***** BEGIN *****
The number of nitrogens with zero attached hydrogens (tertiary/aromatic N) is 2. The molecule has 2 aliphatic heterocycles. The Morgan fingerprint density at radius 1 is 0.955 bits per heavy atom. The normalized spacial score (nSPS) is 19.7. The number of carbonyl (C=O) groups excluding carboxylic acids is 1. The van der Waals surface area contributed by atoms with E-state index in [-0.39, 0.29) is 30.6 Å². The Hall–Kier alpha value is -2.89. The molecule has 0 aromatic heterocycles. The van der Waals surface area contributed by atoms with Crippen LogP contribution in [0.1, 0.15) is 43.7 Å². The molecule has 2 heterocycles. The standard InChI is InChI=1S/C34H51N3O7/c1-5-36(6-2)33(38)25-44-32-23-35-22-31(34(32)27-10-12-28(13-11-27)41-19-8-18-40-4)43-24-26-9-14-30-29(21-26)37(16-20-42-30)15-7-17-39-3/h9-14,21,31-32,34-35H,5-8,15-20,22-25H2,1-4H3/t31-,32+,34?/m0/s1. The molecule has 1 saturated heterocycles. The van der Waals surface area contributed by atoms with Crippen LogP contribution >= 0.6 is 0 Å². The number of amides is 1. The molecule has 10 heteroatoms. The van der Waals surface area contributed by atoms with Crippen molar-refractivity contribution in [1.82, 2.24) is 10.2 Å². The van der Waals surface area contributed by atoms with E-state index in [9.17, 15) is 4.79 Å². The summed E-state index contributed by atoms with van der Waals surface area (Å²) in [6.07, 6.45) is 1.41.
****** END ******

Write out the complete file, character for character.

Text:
The number of nitrogens with zero attached hydrogens (tertiary/aromatic N) is 2. The molecule has 2 aliphatic heterocycles. The Morgan fingerprint density at radius 1 is 0.955 bits per heavy atom. The normalized spacial score (nSPS) is 19.7. The number of carbonyl (C=O) groups excluding carboxylic acids is 1. The van der Waals surface area contributed by atoms with E-state index in [-0.39, 0.29) is 30.6 Å². The Hall–Kier alpha value is -2.89. The molecule has 0 aromatic heterocycles. The van der Waals surface area contributed by atoms with Crippen LogP contribution in [0.1, 0.15) is 43.7 Å². The molecule has 2 heterocycles. The standard InChI is InChI=1S/C34H51N3O7/c1-5-36(6-2)33(38)25-44-32-23-35-22-31(34(32)27-10-12-28(13-11-27)41-19-8-18-40-4)43-24-26-9-14-30-29(21-26)37(16-20-42-30)15-7-17-39-3/h9-14,21,31-32,34-35H,5-8,15-20,22-25H2,1-4H3/t31-,32+,34?/m0/s1. The molecule has 1 saturated heterocycles. The van der Waals surface area contributed by atoms with Crippen LogP contribution >= 0.6 is 0 Å². The number of amides is 1. The molecule has 10 heteroatoms. The van der Waals surface area contributed by atoms with Crippen molar-refractivity contribution in [1.82, 2.24) is 10.2 Å². The van der Waals surface area contributed by atoms with E-state index in [9.17, 15) is 4.79 Å². The summed E-state index contributed by atoms with van der Waals surface area (Å²) in [6.07, 6.45) is 1.41.